Madison Whitmore feeds her pig every morning, but Saturday, the Grant County High School junior had to make mud so the hog could cool off in the sweltering heat.
“We go and put mud in its pen so it can roll around and cool off,” she said.
Whitmore belongs to 4-H, a group that helps youth develop organizational, entrepreneurial and agricultural skills.
Whitmore, the president of her 4-H club, is in her sixth year in the group.
“It’s been a really good learning experience,” she said. “I’ve learned a lot of organizing and how to be a better leader.”
Whitmore said 4-H is teaching her about budgeting and preparing for the future.
The youth in 4-H buy their animals and pay for the feed. To present a lean, good-looking pig at the fair, they use high-quality feed, which is $5 to $10 more a bag.
According to Whitmore’s stepfather, Justin May, raising a pig can cost upwards of $600 to $700. The kids can usually sell the hog at the livestock auction at the fair for double the market price, especially if the youth wins a ribbon.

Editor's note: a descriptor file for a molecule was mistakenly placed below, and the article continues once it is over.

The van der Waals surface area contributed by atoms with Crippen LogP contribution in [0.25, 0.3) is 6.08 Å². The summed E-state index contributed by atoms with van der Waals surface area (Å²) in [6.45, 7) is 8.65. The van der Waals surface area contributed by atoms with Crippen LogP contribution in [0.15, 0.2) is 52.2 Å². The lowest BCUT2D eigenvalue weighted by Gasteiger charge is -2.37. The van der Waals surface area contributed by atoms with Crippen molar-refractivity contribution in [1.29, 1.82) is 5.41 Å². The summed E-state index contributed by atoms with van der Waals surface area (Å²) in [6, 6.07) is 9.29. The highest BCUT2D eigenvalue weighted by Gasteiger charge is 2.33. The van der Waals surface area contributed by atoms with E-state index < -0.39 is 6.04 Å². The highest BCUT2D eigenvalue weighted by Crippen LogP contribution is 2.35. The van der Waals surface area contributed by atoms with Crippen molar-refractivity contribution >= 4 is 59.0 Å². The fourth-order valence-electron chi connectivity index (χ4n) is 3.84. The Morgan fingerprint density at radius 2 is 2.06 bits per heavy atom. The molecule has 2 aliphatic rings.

And as a cloud of uncertainty hangs over the Grant County Fair in the coming weeks with an uptick in COVID-19 cases and stricter phase two guidelines, Whitmore said she has been worried that she will not make the money she has paid out all year at the fair.
“I’ve been scared that I won’t get enough money to pay for all my pig food during the fair,” she said. “So I’ve been trying to make sure I have enough money saved so I have money, extra money, just in case that happens.”
To save that money, Whitmore said she has been babysitting Mondays through Thursdays and working side jobs, such as mowing lawns and taking care of animals around the neighborhood.
The livestock auction also helps kids save money for college.
Whitmore said she is thinking about going to Montana State University to become an equine veterinarian, and then take farrier classes to learn how to shoe horses.
For now, Whitmore said, her goal is to earn a ribbon at the fair this year.
“I’ve worked very hard ever since I started 4-H to get the grand champion in showmanship,” she said. “And I’ve been working so hard for so many years that each year it scares me to think about, what if I don’t get it. I’m going to be so disappointed because I put in so much hard work to try to get it.”